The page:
Top of the Rock

The view from the top of 30 Rockefeller Plaza.

The Rockefeller centre in downtown Manhattan was commissioned and financed by the son and heir of John D Rockefeller- one of the largest oil barons of 19th Century America. Adjusting for inflation it’s estimated JD Rockefeller was probably the wealthiest person to have ever existed. He established oil, banking and railway monopolies that made him one of the most powerful and influential figures in US history. He was also one of the most prolific philanthropists of his era and many of the hospitals, universities, charitable foundations and museums he funded still bear the Rockefeller name.

His son John Junior inherited not only his father’s empire but also his nack for aggressive business practices and also his philanthropic tendencies (all the suits of armour in the Detroit Institute of Arts, for example, were bequests from the Rockefeller foundation). Despite being a teetotaller his public criticism of prohibition helped repeal the 28th Amendment and despite his father’s preference for homeopathy he helped direct funds towards medical research, public health issues and environmental conservation.

It’s important to remember though that there’s a great deal of bias built into the recording of the Rockefeller legacy. History is written by the victors, the saying goes, and the same is true for those who are victorious in business. Junior died in 1960 but the Rockefeller family is still inordinately wealthy and their trusts and foundations will be a prominent part of US society for many years.

With that in mind it’s difficult to get a sense of what it really took to build such an empire and who lost out in the process. The inescapable criticisms of the Rockefeller family centre on a strike at a mine they owned in Colorado that was brutally repressed by mercenary security firms and the Colorado national guard in 1914. The mining companies used armoured vehicles and machine guns to break up a strikers camp near a town called Ludlow. That massacre, and the conflict that followed, may have claimed the lives of as many as 200 people and it remains the most violent chapter in the American labour movement. Socialist activist Margarat Sanger at the time described the Rockefellers as;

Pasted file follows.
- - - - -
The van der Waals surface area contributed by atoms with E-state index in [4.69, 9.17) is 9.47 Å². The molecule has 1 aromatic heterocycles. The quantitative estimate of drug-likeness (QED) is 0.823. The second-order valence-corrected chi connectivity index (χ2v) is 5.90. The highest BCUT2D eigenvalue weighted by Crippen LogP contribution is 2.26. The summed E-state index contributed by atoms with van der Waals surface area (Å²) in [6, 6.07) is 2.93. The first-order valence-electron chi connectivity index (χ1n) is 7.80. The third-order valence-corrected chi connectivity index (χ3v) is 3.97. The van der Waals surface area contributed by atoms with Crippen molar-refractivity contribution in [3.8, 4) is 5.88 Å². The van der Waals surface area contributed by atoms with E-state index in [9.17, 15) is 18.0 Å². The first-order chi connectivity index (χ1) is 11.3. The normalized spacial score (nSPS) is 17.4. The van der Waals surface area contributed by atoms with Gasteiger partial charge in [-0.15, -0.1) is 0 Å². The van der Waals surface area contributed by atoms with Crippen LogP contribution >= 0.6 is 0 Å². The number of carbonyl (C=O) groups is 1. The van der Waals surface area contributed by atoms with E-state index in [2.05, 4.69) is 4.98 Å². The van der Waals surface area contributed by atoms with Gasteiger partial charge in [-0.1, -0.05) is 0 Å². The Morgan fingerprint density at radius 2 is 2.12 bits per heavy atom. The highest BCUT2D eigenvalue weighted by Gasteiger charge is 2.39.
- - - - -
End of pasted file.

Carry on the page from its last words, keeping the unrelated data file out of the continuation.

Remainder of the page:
“leering, bloody hyenas of the human race who smear themselves with the stinking honey of Charity to attract those foul flies of religion who spread pollution throughout the land.”

The Ludlow massacre bears some resemblance to the Eureka Stockade massacre in Australia in that wealthy business interests often have enough political influence to employ government forces as their own private army. Many similar injustices no doubt lurk in the background awaiting a time when public sentiment towards the Rockefeller name has cooled enough to allow them to be brought to light.

Interestingly the famous image of workers ‘lunch atop a skyscraper‘ was taken during the construction of 30 Rockefeller plaza. The building was constructed at the height of the depression when more than 25 per cent of the men living in the city were unemployed. Seen in that light the image is not really the playful portrait of fearless blue-collar New Yorkers that it’s made out to be. It’s more a reflection of the working conditions of the time. No helmets, no harnesses, no railings- just desperate men casually undertaking a dangerous job.

I got up to the observation deck just as the sun was setting and watched people come and go from the corner of the level below me. When the sun had fully set there was this deep contrast between the blue light from the building and the yellow lights from the offices in the streets below and I waited for someone to stop in that particular corner to get the title shot.

The view south from 30 Rockefeller Plaza in Manhattan

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